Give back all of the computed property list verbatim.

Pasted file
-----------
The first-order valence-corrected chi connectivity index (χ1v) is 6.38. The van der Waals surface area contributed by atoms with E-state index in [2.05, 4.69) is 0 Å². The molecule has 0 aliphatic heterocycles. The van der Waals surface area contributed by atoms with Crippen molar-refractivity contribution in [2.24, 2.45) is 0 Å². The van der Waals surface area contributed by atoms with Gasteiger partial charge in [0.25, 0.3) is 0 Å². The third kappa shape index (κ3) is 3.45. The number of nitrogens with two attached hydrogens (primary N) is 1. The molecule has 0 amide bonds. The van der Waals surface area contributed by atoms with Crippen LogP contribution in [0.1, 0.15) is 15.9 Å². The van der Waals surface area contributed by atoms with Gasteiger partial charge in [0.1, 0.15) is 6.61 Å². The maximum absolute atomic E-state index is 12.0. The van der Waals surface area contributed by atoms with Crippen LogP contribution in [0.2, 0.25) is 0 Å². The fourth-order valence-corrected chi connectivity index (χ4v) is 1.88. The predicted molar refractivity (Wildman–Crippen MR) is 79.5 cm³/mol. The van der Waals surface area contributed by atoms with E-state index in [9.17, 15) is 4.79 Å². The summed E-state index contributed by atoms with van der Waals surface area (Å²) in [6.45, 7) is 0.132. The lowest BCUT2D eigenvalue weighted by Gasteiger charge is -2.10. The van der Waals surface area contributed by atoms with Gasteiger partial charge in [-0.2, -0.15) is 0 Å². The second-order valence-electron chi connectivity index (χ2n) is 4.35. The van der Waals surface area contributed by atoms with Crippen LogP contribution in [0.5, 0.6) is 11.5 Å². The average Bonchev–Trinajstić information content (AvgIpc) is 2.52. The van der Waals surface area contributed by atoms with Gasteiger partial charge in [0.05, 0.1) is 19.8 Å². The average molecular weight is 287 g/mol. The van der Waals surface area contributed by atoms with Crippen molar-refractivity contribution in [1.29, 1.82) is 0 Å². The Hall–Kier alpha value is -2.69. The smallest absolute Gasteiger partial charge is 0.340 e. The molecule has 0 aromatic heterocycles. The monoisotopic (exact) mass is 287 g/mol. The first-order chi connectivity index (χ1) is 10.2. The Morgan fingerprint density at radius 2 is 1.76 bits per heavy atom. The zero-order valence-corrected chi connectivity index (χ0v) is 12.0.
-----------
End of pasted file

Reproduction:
The first-order valence-corrected chi connectivity index (χ1v) is 6.38. The van der Waals surface area contributed by atoms with E-state index in [2.05, 4.69) is 0 Å². The molecule has 0 aliphatic heterocycles. The van der Waals surface area contributed by atoms with Crippen molar-refractivity contribution in [2.24, 2.45) is 0 Å². The van der Waals surface area contributed by atoms with Gasteiger partial charge in [0.25, 0.3) is 0 Å². The third kappa shape index (κ3) is 3.45. The number of nitrogens with two attached hydrogens (primary N) is 1. The molecule has 0 amide bonds. The van der Waals surface area contributed by atoms with Crippen LogP contribution in [0.1, 0.15) is 15.9 Å². The van der Waals surface area contributed by atoms with Gasteiger partial charge in [0.1, 0.15) is 6.61 Å². The maximum absolute atomic E-state index is 12.0. The van der Waals surface area contributed by atoms with Crippen LogP contribution in [0.2, 0.25) is 0 Å². The fourth-order valence-corrected chi connectivity index (χ4v) is 1.88. The predicted molar refractivity (Wildman–Crippen MR) is 79.5 cm³/mol. The van der Waals surface area contributed by atoms with E-state index in [9.17, 15) is 4.79 Å². The summed E-state index contributed by atoms with van der Waals surface area (Å²) in [6.45, 7) is 0.132. The lowest BCUT2D eigenvalue weighted by Gasteiger charge is -2.10. The van der Waals surface area contributed by atoms with Gasteiger partial charge in [-0.2, -0.15) is 0 Å². The second-order valence-electron chi connectivity index (χ2n) is 4.35. The van der Waals surface area contributed by atoms with Crippen LogP contribution in [0.5, 0.6) is 11.5 Å². The average Bonchev–Trinajstić information content (AvgIpc) is 2.52. The van der Waals surface area contributed by atoms with Gasteiger partial charge in [0.05, 0.1) is 19.8 Å². The average molecular weight is 287 g/mol. The van der Waals surface area contributed by atoms with Crippen molar-refractivity contribution in [1.29, 1.82) is 0 Å². The Hall–Kier alpha value is -2.69. The smallest absolute Gasteiger partial charge is 0.340 e. The molecule has 0 aromatic heterocycles. The monoisotopic (exact) mass is 287 g/mol. The first-order chi connectivity index (χ1) is 10.2. The Morgan fingerprint density at radius 2 is 1.76 bits per heavy atom. The zero-order valence-corrected chi connectivity index (χ0v) is 12.0.